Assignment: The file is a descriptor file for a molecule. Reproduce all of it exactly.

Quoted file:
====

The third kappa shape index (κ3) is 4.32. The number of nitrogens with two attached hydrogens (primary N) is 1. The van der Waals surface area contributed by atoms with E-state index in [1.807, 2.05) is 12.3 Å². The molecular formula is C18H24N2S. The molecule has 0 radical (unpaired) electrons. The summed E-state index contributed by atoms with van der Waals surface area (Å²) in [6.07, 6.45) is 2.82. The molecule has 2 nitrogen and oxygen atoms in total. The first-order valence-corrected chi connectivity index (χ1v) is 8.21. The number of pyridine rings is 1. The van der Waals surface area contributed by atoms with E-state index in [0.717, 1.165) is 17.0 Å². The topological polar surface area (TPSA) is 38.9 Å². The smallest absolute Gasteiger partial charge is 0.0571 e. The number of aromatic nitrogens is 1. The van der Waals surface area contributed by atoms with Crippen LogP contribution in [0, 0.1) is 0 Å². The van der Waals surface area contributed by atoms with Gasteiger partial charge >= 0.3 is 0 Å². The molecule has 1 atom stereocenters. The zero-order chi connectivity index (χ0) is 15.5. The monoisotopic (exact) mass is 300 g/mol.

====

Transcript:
The third kappa shape index (κ3) is 4.32. The number of nitrogens with two attached hydrogens (primary N) is 1. The van der Waals surface area contributed by atoms with E-state index in [1.807, 2.05) is 12.3 Å². The molecular formula is C18H24N2S. The molecule has 0 radical (unpaired) electrons. The summed E-state index contributed by atoms with van der Waals surface area (Å²) in [6.07, 6.45) is 2.82. The molecule has 2 nitrogen and oxygen atoms in total. The first-order valence-corrected chi connectivity index (χ1v) is 8.21. The number of pyridine rings is 1. The van der Waals surface area contributed by atoms with E-state index in [0.717, 1.165) is 17.0 Å². The topological polar surface area (TPSA) is 38.9 Å². The smallest absolute Gasteiger partial charge is 0.0571 e. The number of aromatic nitrogens is 1. The van der Waals surface area contributed by atoms with Crippen LogP contribution in [0, 0.1) is 0 Å². The van der Waals surface area contributed by atoms with Gasteiger partial charge >= 0.3 is 0 Å². The molecule has 1 atom stereocenters. The zero-order chi connectivity index (χ0) is 15.5. The monoisotopic (exact) mass is 300 g/mol.